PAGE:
Recently Robert Charette penned a blog post on IEEE Spectrum titled “The STEM Crisis is a Myth,” which makes the case that rather than having a shortage of STEM (science, technology, engineering and mathematics) workers, the United States has a surplus. Unfortunately his analysis is flawed. Indeed, the post is strikingly similar to a report published by the Economic Policy Institute (EPI) (which Charette cites) in April, and about which the Information Technology and Innovation Foundation published a comprehensive rebuttal.
First, like EPI, Charette argues that STEM graduates are not obtaining STEM jobs:
In the United States, you don’t need a STEM degree to get a STEM job, and if you do get a degree, you won’t necessarily work in that field after you graduate. If there is in fact a STEM worker shortage, wouldn’t you expect more people with STEM degrees to be filling those jobs?
Yes, it’s true: some STEM graduates don’t obtain STEM jobs. But Charette is missing a baseline for comparison of this figure. Sure, some STEM graduates work in fields outside their major, but is this more or less than graduates in … Read the rest
Making Innovation Part of Climate Hawks Policy Pitch
In a previous article I argued that climate policy advocates should make energy innovation part of their policy elevator pitch. A good opportunity to start is now available through the debate on reforming and re-authorizing the America COMPETES Act.
Within the climate advocacy community there are those that argue for aggressive clean energy innovation policy (such as myself) and those that argue for aggressive deployment of existing clean energy technologies (such as Center for American Progress’s Joe Romm and 350.org’s Bill McKibben). Each provides different policy emphasis and nuance. Today, deployment policies receive higher priority, reflected in it dominating the narrative among advocates as well as dominating the portfolio of U.S. public investments in clean energy. As a result, conflict occurs over what policy changes should be made.
As Grist’s Dave Roberts argues (correctly to a degree), both “camps” agree on a lot and everyone should aggressively work for clean energy to be a national priority to “lift all boats,”—both innovation and deployment of today’s technologies alike. How then should this consensus be reflected in our pitches to policymakers?
In my … Read the rest
It appears that Congress may actually take up the issue of immigration reform and with it the issue of high-skill immigration. And toward that end Senators Hatch (R-UT), Klobuchar (D-MN), Rubio (R-FL) and Coons (D-DE) have taken the lead on the Immigration Innovation Act of 2013 (known as I-squared) which would make it easier for foreign science, technology, engineering and math (STEM) students and workers to come and stay in America, while at the same time raising increased funds from the U.S. high-tech industry to support programs to help train Americans in STEM skills.
And not surprisingly this common sense and needed legislative proposal has provoked the usual opposition from the some on the left. Take Ross Eisenbrey’s recent New York Times op-ed, “America’s Genius Glut.” Eisenbrey, of the liberal Economic Policy Institute, argues that I-squared is not needed, because, he claims: 1) America’s technology leadership is not endangered; 2) We aren’t turning away foreign students, or forcing them to leave once they’ve graduated.; and most importantly 3) there is no labor shortage in high-tech occupations. Let me address these fallacies of each of these arguments.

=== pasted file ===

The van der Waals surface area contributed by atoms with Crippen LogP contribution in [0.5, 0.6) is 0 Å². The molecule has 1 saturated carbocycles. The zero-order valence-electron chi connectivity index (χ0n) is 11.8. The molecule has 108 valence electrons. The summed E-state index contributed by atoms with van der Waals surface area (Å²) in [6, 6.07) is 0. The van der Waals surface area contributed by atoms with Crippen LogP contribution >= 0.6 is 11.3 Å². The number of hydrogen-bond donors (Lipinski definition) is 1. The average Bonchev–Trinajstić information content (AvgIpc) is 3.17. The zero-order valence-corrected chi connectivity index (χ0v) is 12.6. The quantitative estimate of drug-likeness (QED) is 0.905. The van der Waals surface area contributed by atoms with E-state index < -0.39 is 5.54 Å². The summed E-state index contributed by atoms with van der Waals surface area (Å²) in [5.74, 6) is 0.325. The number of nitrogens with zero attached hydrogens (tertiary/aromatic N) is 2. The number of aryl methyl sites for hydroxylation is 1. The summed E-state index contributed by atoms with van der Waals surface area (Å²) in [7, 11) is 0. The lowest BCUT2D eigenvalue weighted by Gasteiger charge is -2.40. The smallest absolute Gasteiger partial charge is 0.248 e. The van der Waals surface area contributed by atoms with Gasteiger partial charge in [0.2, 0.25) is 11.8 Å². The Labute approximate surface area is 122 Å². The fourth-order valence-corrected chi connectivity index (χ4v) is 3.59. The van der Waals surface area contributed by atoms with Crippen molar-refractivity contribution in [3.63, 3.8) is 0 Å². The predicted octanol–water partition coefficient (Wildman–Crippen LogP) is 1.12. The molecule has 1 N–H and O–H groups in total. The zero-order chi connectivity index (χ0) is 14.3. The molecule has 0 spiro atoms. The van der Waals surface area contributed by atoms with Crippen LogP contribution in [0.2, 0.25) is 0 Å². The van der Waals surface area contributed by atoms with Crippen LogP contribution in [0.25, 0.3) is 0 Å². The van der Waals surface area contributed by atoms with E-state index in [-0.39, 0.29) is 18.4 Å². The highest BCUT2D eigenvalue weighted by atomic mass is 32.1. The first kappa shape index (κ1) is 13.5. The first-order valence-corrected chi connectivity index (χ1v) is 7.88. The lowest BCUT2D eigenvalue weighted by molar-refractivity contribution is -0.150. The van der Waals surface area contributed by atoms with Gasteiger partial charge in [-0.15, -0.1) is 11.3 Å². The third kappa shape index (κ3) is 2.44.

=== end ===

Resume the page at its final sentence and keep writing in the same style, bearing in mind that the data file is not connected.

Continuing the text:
America’s technology leadership … Read the rest
One of the best Kurt Vonnegut short stories is “Harrison Bergeron,” which pictured a dystopian future in which social equality was achieved by handicapping the more intelligent, athletic, beautiful, or capable members of society. Ballerinas had to wear lead weights, and the most intellectually gifted had to wear headphones that played distracting noises every thirty seconds, carry three hundred pounds of weight strapped to their bodies, and wear distorting eyeglasses designed to give them headaches. It was only then that true equality could be achieved. Just like the Handicapper General in Vonnegut’s story, whose duty it was to impose handicaps so that no one would feel inferior to anyone else. Is America going down this same road? As my colleague Stephen Ezell and I argued in our new book Innovation Economics: The Race for Global Advantage, America has “developed a perverse egalitarianism and anti-elitism that bodes ill, for it means that efforts to enable excellence—whether it’s private toll lanes or high schools for those gifted in math and science—are branded as antidemocratic and elitist.”
Math and science education is critical for our nation’s future. As we noted in our … Read the rest
Most Americans appreciate the fact that the world is a very competitive place. Policy makers and parents have long known that our kids, from grade school through college, need to step up their skills and understanding of science, technology, engineering and math – know in education circles as STEM studies – if they are going to compete successfully with their counterparts in China, India, Korea, and many European countries. For this reason, for nearly 40 years there has been a lot of interest in improving STEM education. While it is laudable that we are focusing on STEM education, we are running the risk of tethering ourselves to assumptions that might be a little faulty and outdated. We can’t be truly innovative as a nation if we are not innovative in our thinking about STEM education.
The current assumption driving STEM education is that all students should get at least some STEM education at every step of their educational journey. Supply students with high standards, great teachers and get as many kids excited about STEM as possible. Call this the “some STEM for all” approach. It sounds appealing, right? Universal tech … Read the rest